So, about that Lobo hoops schedule released a little over a month ago.
There have been some tweaks.
The Mountain West Conference on Thursday announced its complete television schedule for the coming 2022-23 men’s basketball season.
The good news for Lobo men’s basketball fans is that all 18 conference games will be on actual television channels — CBS Sports Network or FS1 — with none being exclusively streamed online or streamed through an app of any kind (though some games can still be viewed that way if one so chooses).
It’s the first time in a decade that every league game will be televised for the Lobos.
UNM and expected preseason favorite San Diego State are the only two in the 11-team conference to have every league game scheduled for television.
But, also a part of Thursday’s league-wide television schedule announcement, was the changing of dates for eight Lobo basketball games since the school announced its full schedule Aug. 31.
As part of the league’s media rights partnership with CBS Sports and Fox Sports, those broadcast partners look at the original league schedule then pick the games they want to air with the right to move any of them one day, in either direction, to fit an open time slot.
As such, the Lobos’ eight game-date changes since the Aug. 31 schedule release are:
■ Jan. 20 vs. Boise State (was Jan. 21)
■ Jan. 23 at Nevada (was Jan. 24)
■ Jan. 27 vs Air Force (was Jan. 28)
■ Feb. 1 at Utah State (was Jan. 31)
■ Feb. 10 at Air Force (was Feb. 11)
■ Feb. 17 at San Jose State (was Feb. 18)
■ Feb. 22 at Boise State (was Feb. 21)
■ March 3 at Colorado State (was March 4)
The Lobos will have 10 games air on FS1, which will include the Dec. 18 nonconference game in the Pit against Iona, coached by Rick Pitino, the dad of the Lobos’ second-year coach Richard Pitino. CBS Sports Network will televise UNM’s other nine league games.
All UNM nonconference games in the Pit which are not televised will be available online at TheMW.com.
ON SCHEDULING: Asked how he felt about the Lobos’ nonconference schedule — a 13-game slate with 10 games in the Pit and true road games against teams that finished last season ranked in the top 80 of the NCAA’s NET and KenPom.com rankings — Pitino was happy, but with the hope it can get better.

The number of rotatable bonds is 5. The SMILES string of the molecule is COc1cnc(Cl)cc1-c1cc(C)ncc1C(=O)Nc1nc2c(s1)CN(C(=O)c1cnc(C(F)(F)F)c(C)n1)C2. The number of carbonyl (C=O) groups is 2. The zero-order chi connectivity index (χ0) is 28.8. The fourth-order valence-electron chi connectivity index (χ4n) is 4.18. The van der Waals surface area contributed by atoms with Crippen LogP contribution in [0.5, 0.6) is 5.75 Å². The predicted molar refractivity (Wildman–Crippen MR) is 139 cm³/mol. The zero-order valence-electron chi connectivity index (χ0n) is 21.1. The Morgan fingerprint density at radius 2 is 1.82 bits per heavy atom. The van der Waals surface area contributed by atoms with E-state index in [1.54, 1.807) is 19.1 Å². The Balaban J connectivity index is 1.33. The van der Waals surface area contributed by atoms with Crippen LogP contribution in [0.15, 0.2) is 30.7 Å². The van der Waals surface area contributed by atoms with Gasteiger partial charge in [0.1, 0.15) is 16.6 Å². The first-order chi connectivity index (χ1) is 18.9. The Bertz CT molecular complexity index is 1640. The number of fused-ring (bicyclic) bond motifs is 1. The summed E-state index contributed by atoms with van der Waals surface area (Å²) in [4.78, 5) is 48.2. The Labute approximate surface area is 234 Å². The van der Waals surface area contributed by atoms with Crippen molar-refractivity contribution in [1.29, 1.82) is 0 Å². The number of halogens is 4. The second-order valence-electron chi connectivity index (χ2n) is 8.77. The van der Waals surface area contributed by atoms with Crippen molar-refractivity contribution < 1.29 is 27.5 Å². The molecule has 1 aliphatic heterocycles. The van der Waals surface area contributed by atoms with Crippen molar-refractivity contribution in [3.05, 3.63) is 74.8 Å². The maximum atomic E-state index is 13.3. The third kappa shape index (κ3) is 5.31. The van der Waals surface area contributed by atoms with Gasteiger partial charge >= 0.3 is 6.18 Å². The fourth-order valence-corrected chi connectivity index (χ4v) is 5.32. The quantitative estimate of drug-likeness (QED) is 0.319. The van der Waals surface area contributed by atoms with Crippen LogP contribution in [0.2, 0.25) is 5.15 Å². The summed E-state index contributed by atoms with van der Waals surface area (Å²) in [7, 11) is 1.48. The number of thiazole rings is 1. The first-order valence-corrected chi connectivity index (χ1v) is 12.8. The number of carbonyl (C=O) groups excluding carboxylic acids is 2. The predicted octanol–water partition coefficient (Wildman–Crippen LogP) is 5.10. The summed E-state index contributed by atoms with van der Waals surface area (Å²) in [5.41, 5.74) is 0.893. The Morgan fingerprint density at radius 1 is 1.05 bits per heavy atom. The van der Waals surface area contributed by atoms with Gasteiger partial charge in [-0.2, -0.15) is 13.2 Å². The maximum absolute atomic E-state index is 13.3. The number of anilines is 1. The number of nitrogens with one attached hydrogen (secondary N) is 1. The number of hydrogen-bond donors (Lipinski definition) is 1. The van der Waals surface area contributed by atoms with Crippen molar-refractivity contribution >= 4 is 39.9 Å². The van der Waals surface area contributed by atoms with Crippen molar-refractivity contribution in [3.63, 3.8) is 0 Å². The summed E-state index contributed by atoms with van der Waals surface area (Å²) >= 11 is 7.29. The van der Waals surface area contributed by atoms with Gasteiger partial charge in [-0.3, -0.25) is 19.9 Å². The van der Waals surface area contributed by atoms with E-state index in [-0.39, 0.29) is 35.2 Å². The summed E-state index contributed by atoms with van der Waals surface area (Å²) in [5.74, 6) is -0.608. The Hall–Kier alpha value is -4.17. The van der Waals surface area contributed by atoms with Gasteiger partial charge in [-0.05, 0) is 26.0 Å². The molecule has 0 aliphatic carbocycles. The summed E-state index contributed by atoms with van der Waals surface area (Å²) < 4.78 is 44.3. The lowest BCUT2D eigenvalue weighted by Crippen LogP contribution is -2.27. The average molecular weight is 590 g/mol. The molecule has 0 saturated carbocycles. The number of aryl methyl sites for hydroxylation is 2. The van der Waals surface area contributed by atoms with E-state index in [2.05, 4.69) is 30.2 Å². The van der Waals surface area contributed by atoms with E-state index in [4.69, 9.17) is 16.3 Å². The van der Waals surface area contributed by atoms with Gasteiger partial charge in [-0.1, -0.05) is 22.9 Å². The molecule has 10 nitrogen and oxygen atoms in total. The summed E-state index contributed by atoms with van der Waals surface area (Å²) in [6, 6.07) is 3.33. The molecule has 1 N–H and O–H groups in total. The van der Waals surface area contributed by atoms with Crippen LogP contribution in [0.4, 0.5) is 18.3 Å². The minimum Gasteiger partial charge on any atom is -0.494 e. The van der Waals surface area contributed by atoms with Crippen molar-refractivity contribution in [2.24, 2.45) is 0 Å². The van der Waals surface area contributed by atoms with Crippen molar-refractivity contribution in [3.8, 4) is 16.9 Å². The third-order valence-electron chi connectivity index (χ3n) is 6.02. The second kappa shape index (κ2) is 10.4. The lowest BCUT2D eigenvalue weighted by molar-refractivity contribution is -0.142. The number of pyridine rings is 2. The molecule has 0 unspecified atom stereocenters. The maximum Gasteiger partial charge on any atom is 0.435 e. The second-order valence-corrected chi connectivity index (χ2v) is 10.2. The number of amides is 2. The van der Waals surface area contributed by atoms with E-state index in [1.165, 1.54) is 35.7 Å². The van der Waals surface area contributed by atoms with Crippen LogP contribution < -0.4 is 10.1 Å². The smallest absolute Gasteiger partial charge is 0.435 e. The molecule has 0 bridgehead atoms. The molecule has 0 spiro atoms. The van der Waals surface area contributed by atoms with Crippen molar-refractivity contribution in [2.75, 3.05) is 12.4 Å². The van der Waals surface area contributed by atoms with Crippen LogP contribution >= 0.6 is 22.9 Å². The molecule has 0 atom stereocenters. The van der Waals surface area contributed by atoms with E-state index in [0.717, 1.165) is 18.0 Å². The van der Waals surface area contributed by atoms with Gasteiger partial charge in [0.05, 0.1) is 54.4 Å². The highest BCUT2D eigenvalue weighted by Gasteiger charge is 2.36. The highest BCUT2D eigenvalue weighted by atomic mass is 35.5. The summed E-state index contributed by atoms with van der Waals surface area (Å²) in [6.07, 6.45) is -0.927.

“Everybody says, ‘Well, you can’t get the Power 5 teams to come play in the Pit. Nobody’s gonna play in the Pit.’ I don’t believe that,” Pitino said. “I don’t think that’s accurate at all. I think the key is for our program to get to a point where there is a return on these teams’ investment to lose to us. I know as crazy as that sounds, they don’t want to lose to a team that’s 140 in the NET. Now, they don’t mind losing to a team that’s 50 in the NET.”
UNM finished last season 165 in NET and 162 in KenPom — one season after finishing 303 in the NET and 294 in KenPom. Those numbers, Pitino has said, make it nearly impossible to lure power conference programs to Albuquerque.
“So, I think as our program grows, you’ll see more marquee opponents,” Pitino added. “We will call the Arizonas and the UCLAs and the Utahs and the Texas’ and ask them to play home-and-home (series). But our program needs to get better for them to feel like that’s necessary.”
ALMOST TIME: The Lobos’ first taste of real competition, at least the kind against guys not also wearing Lobo jerseys, comes next week (Oct. 14) in the Pit.
The Lobos will host a scrimmage against the Big Sky’s Northern Arizona University. It is closed to the public, per NCAA rules, but coaches are allowed to talk publicly about the results or stats from the scrimmage.
The Lobos have an exhibition game Oct. 29 at 5:30 p.m. in the Pit against CSU-Pueblo and a free-to-the-public Cherry Silver scrimmage Oct. 21 at 7 p.m.
The NCAA allows teams 30 practices over the 42 days leading up to the first regular season game (Nov. 7 for UNM). All scrimmages (like vs. NAU), exhibitions (like vs. CSU-Pueblo) and open-to-public events (like the Cherry Silver scrimmage) count toward that number, leaving the Lobos with 27 traditional preseason practices.
DREW ON THE MOVE: Former Lobo basketball assistant Drew Adams, who worked on the staffs of Steve Alford and Craig Neal from 2011-2015, is on the move.
The University of Cincinnati this week announced Adams as its Associate Athletic Director for Men’s Basketball. He spent the past seven years as an assistant coach at Bradley.